57 Things I’ve Learned Not to Do As a Writer

The more you write, the more you learn about how to write. The more you “learn” about writing, the more you realize every writer thinks he or she is an expert. Ultimately, you end up with a lot of contradicting “facts” about what you should be doing to become a better writer (of course, better never actually means your writing is better; it just means you get published more by places of higher esteem).

Much of the feedback we receive as writers comes in the form of what not to do rather than what we should do. So what should we do? Obviously we should do the opposite of what we shouldn’t do.

Here are 57 things I’ve learned not to do as a writer in the past decade:

1. Write pointless intros to blog posts

2. Use first person

3. Use second person

4. Use third person

5. Use flowery adjectives

6. Use unnecessary adjectives

7. Use any adjectives

8. Rules 5, 6, and 7 also apparently apply to adverbs

9. Write in present tense

10. Write in past tense

11. Shift the point of view

12. Engage in head-hopping

13. Write about absurd things

14. Write about serious things

15. Submit unedited stories

16. Submit stories I’ve only edited once

17. Submit stories I’ve only edited between once and twelve times

18. Submit stories to The New Yorker

19. Use profanity

20. Write stories with no profanity

21. Describe what someone is wearing

22. Leave out everything someone is wearing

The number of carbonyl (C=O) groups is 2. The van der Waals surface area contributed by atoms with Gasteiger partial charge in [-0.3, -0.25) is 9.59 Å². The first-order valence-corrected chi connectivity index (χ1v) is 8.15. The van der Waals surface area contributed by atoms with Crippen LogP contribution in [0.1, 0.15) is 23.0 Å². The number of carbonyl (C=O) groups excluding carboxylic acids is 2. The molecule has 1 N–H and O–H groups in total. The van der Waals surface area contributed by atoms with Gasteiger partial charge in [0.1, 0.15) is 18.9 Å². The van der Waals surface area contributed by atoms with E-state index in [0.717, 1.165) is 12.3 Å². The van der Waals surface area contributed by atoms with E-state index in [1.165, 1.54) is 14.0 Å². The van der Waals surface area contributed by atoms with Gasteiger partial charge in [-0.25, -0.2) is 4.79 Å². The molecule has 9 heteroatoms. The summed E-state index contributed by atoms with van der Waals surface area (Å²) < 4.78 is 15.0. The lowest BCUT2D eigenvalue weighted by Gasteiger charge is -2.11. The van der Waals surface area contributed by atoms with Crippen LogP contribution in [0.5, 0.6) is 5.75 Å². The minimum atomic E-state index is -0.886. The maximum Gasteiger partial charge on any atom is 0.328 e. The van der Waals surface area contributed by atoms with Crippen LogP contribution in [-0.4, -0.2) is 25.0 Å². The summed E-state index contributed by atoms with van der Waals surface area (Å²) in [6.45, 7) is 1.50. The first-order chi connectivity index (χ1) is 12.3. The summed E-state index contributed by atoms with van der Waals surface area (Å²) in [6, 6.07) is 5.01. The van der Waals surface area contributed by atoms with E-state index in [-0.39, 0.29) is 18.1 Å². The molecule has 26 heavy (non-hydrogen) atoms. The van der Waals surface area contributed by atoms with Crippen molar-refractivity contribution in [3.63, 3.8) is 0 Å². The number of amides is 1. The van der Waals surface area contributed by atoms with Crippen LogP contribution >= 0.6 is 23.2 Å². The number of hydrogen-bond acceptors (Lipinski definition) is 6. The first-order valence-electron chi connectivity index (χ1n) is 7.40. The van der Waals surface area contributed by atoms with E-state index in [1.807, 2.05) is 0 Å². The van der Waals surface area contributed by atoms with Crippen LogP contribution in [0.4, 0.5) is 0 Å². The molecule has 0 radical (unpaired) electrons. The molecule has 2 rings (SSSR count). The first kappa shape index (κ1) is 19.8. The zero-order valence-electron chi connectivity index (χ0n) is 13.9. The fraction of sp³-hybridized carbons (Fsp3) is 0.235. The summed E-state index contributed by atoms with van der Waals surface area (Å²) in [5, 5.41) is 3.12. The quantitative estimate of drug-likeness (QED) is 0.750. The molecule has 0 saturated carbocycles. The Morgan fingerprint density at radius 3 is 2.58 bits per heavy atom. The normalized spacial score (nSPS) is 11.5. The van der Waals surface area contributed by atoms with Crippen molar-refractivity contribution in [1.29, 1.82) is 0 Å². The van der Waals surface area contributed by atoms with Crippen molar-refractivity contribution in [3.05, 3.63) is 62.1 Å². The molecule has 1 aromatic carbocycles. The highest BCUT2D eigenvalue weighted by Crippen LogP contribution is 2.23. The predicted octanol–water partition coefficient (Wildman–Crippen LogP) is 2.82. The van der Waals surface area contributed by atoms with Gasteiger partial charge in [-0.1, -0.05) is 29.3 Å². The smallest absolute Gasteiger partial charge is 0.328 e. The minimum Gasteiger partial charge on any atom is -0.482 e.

23. Give too many details about the setting

24. Give no details about the setting

25. Not have a setting at all

26. Create cliche characters

27. Create unrealistic characters

28. Create characters who fall somewhere on the spectrum between cliche and unrealistic

29. Write from a woman’s point of view

30. Write from a child’s point of view

31. Write from an old person’s point of view

32. Write from my own point of view

33. Write a story about a drug addict

34. Write a story about Death

35. End a story with death

36. Follow all the rules of grammar, punctuation, etc.

37. Break any rules of grammar, punctuation, etc.

38. Experiment for the sake of experimenting

39. Not experiment at all

40. Begin a story with “It”

41. Begin a story with a sex scene

42. Begin a story with a masturbation scene

43. Use dialogue that doesn’t move the story forward

44. Use unnecessary dialogue tags

45. Write dialogue using a regional dialect from a region other than where I live

46. Attempt to use a dialect at all

47. Respond to rejection letters with a request to rewrite the story and submit it again

48. Write more words than a story needs

49. Write fewer words than a story needs

50. Ask too many people to edit a story

51. Ask no one to edit a story

52. Write a story that is too Kafkaesque

53. Attempt to mimic any writer

54. Write a story that isn’t as good as something Hemingway wrote

55. Submit to writing contests

56. Self-publish

57. Write or submit anything at all

What are the “lessons” you’ve learned as a writer? Post your own bits of wisdom in the comments.


2 thoughts on “57 Things I’ve Learned Not to Do As a Writer

  1. Change all names to protect the innocent. Or the guilty (to avoid litigation). Write ‘shit’ if you mean ‘shit’ and not feces, excrement, poo, number 2 or whoopsie daisies (courtesy of the brilliant Louise DeSalvo). It’s not fair to ask your spouse to read your work. When you start spending hours moving articles around it’s time to step away for a few hours/days/weeks. Thank you for this though, it’s one part of exactly what I needed to read tonight.

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